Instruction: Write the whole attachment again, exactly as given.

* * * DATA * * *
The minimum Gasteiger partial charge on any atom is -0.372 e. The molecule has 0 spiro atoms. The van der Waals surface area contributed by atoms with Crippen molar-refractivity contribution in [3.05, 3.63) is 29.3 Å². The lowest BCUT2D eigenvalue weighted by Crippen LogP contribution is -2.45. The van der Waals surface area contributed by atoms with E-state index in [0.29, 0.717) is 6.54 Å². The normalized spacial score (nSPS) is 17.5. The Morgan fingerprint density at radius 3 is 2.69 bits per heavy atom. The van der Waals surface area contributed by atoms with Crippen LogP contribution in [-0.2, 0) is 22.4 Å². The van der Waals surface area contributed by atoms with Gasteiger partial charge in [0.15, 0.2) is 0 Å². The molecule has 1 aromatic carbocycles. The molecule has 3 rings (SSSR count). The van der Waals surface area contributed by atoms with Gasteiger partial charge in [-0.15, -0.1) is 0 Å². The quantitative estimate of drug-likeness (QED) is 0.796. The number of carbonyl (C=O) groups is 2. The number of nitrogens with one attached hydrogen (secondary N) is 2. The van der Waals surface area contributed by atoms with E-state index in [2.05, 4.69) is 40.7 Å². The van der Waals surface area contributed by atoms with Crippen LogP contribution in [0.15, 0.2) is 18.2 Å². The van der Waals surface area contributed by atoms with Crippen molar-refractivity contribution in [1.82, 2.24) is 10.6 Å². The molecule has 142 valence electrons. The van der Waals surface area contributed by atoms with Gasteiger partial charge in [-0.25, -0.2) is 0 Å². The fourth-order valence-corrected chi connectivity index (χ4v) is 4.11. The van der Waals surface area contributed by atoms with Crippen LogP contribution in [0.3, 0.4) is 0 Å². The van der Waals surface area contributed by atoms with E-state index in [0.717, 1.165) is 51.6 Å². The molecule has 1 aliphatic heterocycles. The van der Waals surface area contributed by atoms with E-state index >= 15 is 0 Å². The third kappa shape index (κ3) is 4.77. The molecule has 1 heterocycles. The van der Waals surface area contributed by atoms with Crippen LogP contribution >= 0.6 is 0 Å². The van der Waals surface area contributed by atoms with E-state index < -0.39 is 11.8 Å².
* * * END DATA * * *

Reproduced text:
The minimum Gasteiger partial charge on any atom is -0.372 e. The molecule has 0 spiro atoms. The van der Waals surface area contributed by atoms with Crippen molar-refractivity contribution in [3.05, 3.63) is 29.3 Å². The lowest BCUT2D eigenvalue weighted by Crippen LogP contribution is -2.45. The van der Waals surface area contributed by atoms with E-state index in [0.29, 0.717) is 6.54 Å². The normalized spacial score (nSPS) is 17.5. The Morgan fingerprint density at radius 3 is 2.69 bits per heavy atom. The van der Waals surface area contributed by atoms with Crippen LogP contribution in [-0.2, 0) is 22.4 Å². The van der Waals surface area contributed by atoms with Gasteiger partial charge in [0.15, 0.2) is 0 Å². The molecule has 1 aromatic carbocycles. The molecule has 3 rings (SSSR count). The van der Waals surface area contributed by atoms with Gasteiger partial charge in [-0.15, -0.1) is 0 Å². The quantitative estimate of drug-likeness (QED) is 0.796. The number of carbonyl (C=O) groups is 2. The number of nitrogens with one attached hydrogen (secondary N) is 2. The van der Waals surface area contributed by atoms with E-state index in [2.05, 4.69) is 40.7 Å². The van der Waals surface area contributed by atoms with Crippen LogP contribution in [0.15, 0.2) is 18.2 Å². The van der Waals surface area contributed by atoms with Crippen molar-refractivity contribution in [1.82, 2.24) is 10.6 Å². The molecule has 142 valence electrons. The van der Waals surface area contributed by atoms with Gasteiger partial charge in [-0.25, -0.2) is 0 Å². The fourth-order valence-corrected chi connectivity index (χ4v) is 4.11. The van der Waals surface area contributed by atoms with Crippen LogP contribution in [0.3, 0.4) is 0 Å². The van der Waals surface area contributed by atoms with E-state index in [0.717, 1.165) is 51.6 Å². The molecule has 1 aliphatic heterocycles. The van der Waals surface area contributed by atoms with E-state index >= 15 is 0 Å². The third kappa shape index (κ3) is 4.77. The molecule has 1 heterocycles. The van der Waals surface area contributed by atoms with Crippen LogP contribution >= 0.6 is 0 Å². The van der Waals surface area contributed by atoms with E-state index < -0.39 is 11.8 Å².